5 Properties That Make Ice A Mineral

 1. Introduction

2. Naturally Occurring

3. Inorganic

4. Solid

5. Definite Chemical Composition

6. Ordered Internal Structure

7. Conclusion


I'm going to let you in on a little secret "ice is a mineral". It might surprise you to learn that simple fact since we don't hear a lot about minerals that aren't rocks or crystals. But it's true. Before jumping into this subject, let's start by defining what a Mineral is. Well, A mineral is an inorganic material. It is a naturally occurring element found in the Earth's crust. It has a regular internal structure and is crystalline. Based on this definition we can prove that ice is actually a mineral.

5 Properties That Make Ice A Mineral
Ice Cubes

What you probably don't realize is that an individual watery H20 molecule doesn't necessarily exhibit the properties of a mineral. In everyday life, water is in liquid form, but under certain conditions, it can be found in solid form as well. The transition between states of matter namely when ice forms out of liquid water is considered a phase transition. Due to the unique molecular structure of this hexagonal material, it's often referred to as a mineral. There are numerous properties of ice that make it a mineral including:

Naturally Occurring

Naturally Occurring: Ice can only form naturally without human intervention. It’s not possible to create ice in a lab and call it a mineral. Natural ice is found in glaciers, icebergs, and frozen lakes or streams. It can also form as frost on plants or structures outside when the air temperature is below freezing point. Laboratory-made ice can be formed by placing water in a freezer or by allowing water to evaporate in vacuum conditions until it crystallizes as frost on surrounding surfaces.

5 Properties That Make Ice A Mineral
Greenland Ice Sheet.


Inorganic: Minerals should have no traces of life within them. Organic minerals are usually planted or animal matter. Ice doesn't contain any living material, and it has a distinct chemical makeup; it's made up of molecules with two hydrogen atoms bonded to one oxygen atom.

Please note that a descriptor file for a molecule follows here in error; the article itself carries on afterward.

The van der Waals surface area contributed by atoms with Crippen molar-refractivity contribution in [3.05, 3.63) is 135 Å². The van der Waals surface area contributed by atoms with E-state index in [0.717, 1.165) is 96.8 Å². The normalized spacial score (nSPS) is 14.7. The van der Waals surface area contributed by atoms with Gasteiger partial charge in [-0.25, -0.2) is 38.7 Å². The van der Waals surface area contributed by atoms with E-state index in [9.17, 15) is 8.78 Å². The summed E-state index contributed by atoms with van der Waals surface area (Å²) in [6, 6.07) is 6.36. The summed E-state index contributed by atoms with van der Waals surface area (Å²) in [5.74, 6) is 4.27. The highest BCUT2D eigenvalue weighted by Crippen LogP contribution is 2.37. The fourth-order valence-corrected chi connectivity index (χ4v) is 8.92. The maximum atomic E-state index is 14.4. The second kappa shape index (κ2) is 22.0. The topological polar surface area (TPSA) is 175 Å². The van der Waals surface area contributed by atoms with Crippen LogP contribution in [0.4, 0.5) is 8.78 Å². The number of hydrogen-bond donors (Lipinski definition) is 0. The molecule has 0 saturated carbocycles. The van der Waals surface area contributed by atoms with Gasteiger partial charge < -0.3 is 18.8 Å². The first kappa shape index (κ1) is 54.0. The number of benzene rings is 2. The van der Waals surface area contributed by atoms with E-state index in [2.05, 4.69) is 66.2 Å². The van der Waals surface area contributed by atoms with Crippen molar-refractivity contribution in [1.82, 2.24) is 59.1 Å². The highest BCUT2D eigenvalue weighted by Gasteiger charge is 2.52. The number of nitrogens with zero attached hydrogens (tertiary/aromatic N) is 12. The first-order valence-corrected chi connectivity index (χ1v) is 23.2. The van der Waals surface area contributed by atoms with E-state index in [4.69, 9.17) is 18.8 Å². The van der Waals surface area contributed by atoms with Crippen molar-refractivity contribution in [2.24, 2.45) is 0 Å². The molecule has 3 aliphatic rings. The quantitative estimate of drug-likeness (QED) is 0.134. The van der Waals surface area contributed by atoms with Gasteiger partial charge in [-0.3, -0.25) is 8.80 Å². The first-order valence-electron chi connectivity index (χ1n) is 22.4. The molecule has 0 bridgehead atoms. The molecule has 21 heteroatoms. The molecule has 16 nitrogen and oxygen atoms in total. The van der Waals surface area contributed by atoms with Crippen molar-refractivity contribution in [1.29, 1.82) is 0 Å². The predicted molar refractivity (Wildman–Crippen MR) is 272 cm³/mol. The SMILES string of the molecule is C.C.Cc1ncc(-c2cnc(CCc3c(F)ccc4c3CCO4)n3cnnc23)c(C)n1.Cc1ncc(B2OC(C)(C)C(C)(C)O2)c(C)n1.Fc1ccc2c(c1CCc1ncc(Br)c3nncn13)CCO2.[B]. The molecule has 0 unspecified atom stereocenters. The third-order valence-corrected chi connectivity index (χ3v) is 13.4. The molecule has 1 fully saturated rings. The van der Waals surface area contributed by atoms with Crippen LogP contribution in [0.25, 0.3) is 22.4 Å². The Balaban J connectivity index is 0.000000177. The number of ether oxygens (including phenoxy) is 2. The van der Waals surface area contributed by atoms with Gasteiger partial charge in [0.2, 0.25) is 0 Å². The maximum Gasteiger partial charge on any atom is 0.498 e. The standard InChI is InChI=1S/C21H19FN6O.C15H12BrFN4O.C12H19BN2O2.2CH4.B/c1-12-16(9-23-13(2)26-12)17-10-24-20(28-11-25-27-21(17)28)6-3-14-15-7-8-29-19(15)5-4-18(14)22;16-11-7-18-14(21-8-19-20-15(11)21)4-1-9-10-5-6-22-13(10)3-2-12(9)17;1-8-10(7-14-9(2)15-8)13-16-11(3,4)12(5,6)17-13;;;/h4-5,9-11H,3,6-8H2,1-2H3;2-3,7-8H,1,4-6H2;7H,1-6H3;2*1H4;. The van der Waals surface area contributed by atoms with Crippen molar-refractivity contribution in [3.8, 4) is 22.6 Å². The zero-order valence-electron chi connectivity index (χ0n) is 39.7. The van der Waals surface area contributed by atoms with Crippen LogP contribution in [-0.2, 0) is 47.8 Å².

5 Properties That Make Ice A Mineral
Weather Ice Icy Cold Frost Frozen Cool Winter


Solid: Minerals have a crystalline structure that is solid at room temperature. Water can exist in three forms: solid (ice), liquid (water), and gas (vapor). Since ice is solid, it has a crystalline structure, meaning the molecules are arranged in an ordered pattern.

5 Properties That Make Ice A Mineral
Ice Cubes

Definite Chemical Composition

Definite Chemical Composition: Ice has a fixed chemical formula of H2O. This means that there are always two hydrogen atoms present for every oxygen atom in any given sample of ice. This chemical composition doesn’t change based on where the ice was formed or how long it was exposed to certain conditions.

5 Properties That Make Ice A Mineral
H2O Lewis Structure

Ordered Internal Structure

Ordered Internal Structure: The atoms that make up each type of mineral are arranged in a definite pattern called its crystal structure, though they may appear random under low magnification. Atoms in different minerals can be arranged in very different ways – even when they contain the same elements! Specifically, ice has an ordered atomic structure that cannot be changed without it changing into another substance. In this case, water changes to ice, and vice versa.

5 Properties That Make Ice A Mineral
Ice XI View along the c axis


Ultimately, the five properties we looked at here make ice a mineral. It doesn't exhibit all the properties of a mineral, but the ones it does show are enough to verify its status as one. It may not be obvious to those who have spent their entire lives thinking about ice as a liquid, but for materials science, experts looking for an answer to this question, identifying ice as a mineral is no problem. And from the looks of how important this issue is in the world of materials science and education, it's clear that ice belongs among these other minerals.

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